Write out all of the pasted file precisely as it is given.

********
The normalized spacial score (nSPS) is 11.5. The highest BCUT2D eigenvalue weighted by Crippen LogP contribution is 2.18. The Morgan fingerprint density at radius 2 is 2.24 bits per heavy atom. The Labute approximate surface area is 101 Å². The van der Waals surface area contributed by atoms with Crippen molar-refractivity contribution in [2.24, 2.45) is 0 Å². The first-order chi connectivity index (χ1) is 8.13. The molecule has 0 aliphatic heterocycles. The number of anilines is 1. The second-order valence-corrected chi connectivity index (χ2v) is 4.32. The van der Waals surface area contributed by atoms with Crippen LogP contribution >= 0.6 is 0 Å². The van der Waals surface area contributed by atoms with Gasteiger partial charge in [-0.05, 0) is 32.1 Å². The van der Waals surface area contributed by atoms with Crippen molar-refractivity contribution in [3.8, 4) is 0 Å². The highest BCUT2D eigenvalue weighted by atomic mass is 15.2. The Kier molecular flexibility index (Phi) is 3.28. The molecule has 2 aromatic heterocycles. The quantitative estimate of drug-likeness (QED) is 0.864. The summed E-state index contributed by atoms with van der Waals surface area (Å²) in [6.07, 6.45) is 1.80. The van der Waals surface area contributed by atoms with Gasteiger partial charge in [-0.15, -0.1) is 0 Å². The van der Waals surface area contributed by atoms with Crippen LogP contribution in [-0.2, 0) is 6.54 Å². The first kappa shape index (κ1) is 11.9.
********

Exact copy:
The normalized spacial score (nSPS) is 11.5. The highest BCUT2D eigenvalue weighted by Crippen LogP contribution is 2.18. The Morgan fingerprint density at radius 2 is 2.24 bits per heavy atom. The Labute approximate surface area is 101 Å². The van der Waals surface area contributed by atoms with Crippen molar-refractivity contribution in [2.24, 2.45) is 0 Å². The first-order chi connectivity index (χ1) is 8.13. The molecule has 0 aliphatic heterocycles. The number of anilines is 1. The second-order valence-corrected chi connectivity index (χ2v) is 4.32. The van der Waals surface area contributed by atoms with Crippen LogP contribution >= 0.6 is 0 Å². The van der Waals surface area contributed by atoms with Gasteiger partial charge in [-0.05, 0) is 32.1 Å². The van der Waals surface area contributed by atoms with Crippen molar-refractivity contribution in [3.8, 4) is 0 Å². The highest BCUT2D eigenvalue weighted by atomic mass is 15.2. The Kier molecular flexibility index (Phi) is 3.28. The molecule has 2 aromatic heterocycles. The quantitative estimate of drug-likeness (QED) is 0.864. The summed E-state index contributed by atoms with van der Waals surface area (Å²) in [6.07, 6.45) is 1.80. The van der Waals surface area contributed by atoms with Gasteiger partial charge in [-0.15, -0.1) is 0 Å². The van der Waals surface area contributed by atoms with Crippen LogP contribution in [-0.2, 0) is 6.54 Å². The first kappa shape index (κ1) is 11.9.